Derek Lawless

There is always sunshine. Far above the grey sky

Fallacies of Distributed Computing: 2. Latency is zero

22nd April 2020

3 min read

The fallacies of distributed computing are a set of assertions describing false assumptions made about distributed systems.

L. Peter Deutsch drafted the first 7 fallacies in 1994, with the 8th added by James Gosling in 1997.

The 8 fallacies are:

  1. The network is reliable
  2. Latency is zero
  3. Bandwidth is infinite
  4. The network is secure
  5. Topology doesn’t change
  6. There is one administrator
  7. Transport cost is zero
  8. The network is homogeneous

2. Latency is zero

The problem

Latency is defined as the time interval between a stimulus and the corresponding response. In network terms, it’s the amount of time required to move data from one location to another. Network traffic is not instant.

At one time remote objects were seen as a desirable design objective, encapsulating local or remote implementation details and allowing for so-called network transparency. For example:

// C#
var user = new User(1);
user.Password = "Password1";

The above operation may simply set the password on a User instance in memory or it may also initiate one or more remote calls to update a user password in a database, the implications are opaque.

Thankfully, the use of remote objects is, by and large, frowned upon these days in favour of other techniques such as DTOs which provide greater transparency. (It is always worth formalising the segregation of local and remote calls through effective application of appropriate design patterns.)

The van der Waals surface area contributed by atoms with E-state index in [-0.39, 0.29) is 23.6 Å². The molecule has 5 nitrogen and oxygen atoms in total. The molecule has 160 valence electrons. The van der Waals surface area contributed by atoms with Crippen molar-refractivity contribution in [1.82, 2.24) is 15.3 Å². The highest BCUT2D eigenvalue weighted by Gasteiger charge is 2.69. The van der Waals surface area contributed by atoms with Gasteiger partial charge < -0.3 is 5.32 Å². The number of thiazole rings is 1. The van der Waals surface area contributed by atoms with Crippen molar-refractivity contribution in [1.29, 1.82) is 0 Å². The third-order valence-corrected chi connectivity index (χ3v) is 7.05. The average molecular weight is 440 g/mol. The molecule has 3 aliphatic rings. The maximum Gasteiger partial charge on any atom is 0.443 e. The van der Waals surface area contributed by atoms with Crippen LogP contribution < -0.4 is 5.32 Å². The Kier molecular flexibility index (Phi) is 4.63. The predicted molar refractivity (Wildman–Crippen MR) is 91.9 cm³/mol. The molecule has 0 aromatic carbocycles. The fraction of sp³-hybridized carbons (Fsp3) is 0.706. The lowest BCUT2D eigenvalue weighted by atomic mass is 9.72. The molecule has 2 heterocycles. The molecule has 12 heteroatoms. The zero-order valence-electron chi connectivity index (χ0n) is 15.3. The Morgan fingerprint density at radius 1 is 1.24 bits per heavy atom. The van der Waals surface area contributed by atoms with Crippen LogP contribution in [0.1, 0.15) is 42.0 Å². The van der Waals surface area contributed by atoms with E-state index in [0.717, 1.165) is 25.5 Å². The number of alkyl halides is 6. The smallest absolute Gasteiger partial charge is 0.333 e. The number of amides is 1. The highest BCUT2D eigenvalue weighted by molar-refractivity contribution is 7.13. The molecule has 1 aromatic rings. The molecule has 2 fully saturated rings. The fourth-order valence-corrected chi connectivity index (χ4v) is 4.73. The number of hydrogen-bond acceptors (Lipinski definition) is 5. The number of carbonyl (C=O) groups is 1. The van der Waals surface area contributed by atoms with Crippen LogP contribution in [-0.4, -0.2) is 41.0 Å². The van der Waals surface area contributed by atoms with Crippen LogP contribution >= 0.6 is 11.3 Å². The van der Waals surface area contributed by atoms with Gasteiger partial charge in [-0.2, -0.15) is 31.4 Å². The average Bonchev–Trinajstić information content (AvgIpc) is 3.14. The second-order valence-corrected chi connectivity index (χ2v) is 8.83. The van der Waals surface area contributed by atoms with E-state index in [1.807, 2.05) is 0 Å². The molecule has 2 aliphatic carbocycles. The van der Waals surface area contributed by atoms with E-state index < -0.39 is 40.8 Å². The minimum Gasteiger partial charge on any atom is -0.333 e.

One technique frequently used with ORM technologies is deferred, or lazy, loading. With deferred loading, data is retrieved only when needed rather than prefetched.

A typical example might entail retrieving the orders and order line items associated with a customer account:

// C#
var svc = new OrderService();
var orders = svc.GetOrdersForCustomer(1); // Returns an IQueryable<Order>, deferred

foreach (var order in orders.ToList()) { // Enumerated, call
	var items = order.GetItems(); // Returns an IQueryable<OrderLineItem>, deferred
	// ...
}

Here, rather than fetching all the customer orders and associated line items in one call, the orders will be fetched when enumerated with the corresponding order line items also fetched on first use. This is a classic example of an unintended SELECT N + 1 query, resulting in multiple remote calls to the database or service providing the data.

Solutions

Reduce the number of remote calls

Given each remote call made will be several orders of magnitude slower than a local equivalent, you should design with the objective of optimising the number of remote calls. One way to achieve this by designing payloads to include all the data you might need to support a particular use case, removing the likelihood (or need) of additional remote calls to fetch data at more granular levels.

Locate the data closer to the client

As latency is ultimately a physics problem, locating data closer to the geographic location of the client will facilitate reduced latency (all other network factors being equal). All public cloud infrastructure providers such as AWS, Azure, or GCP support deployment into multiple availability zones.

Caching

Caching should also be implemented wherever possible to reduce unnecessary remote calls.

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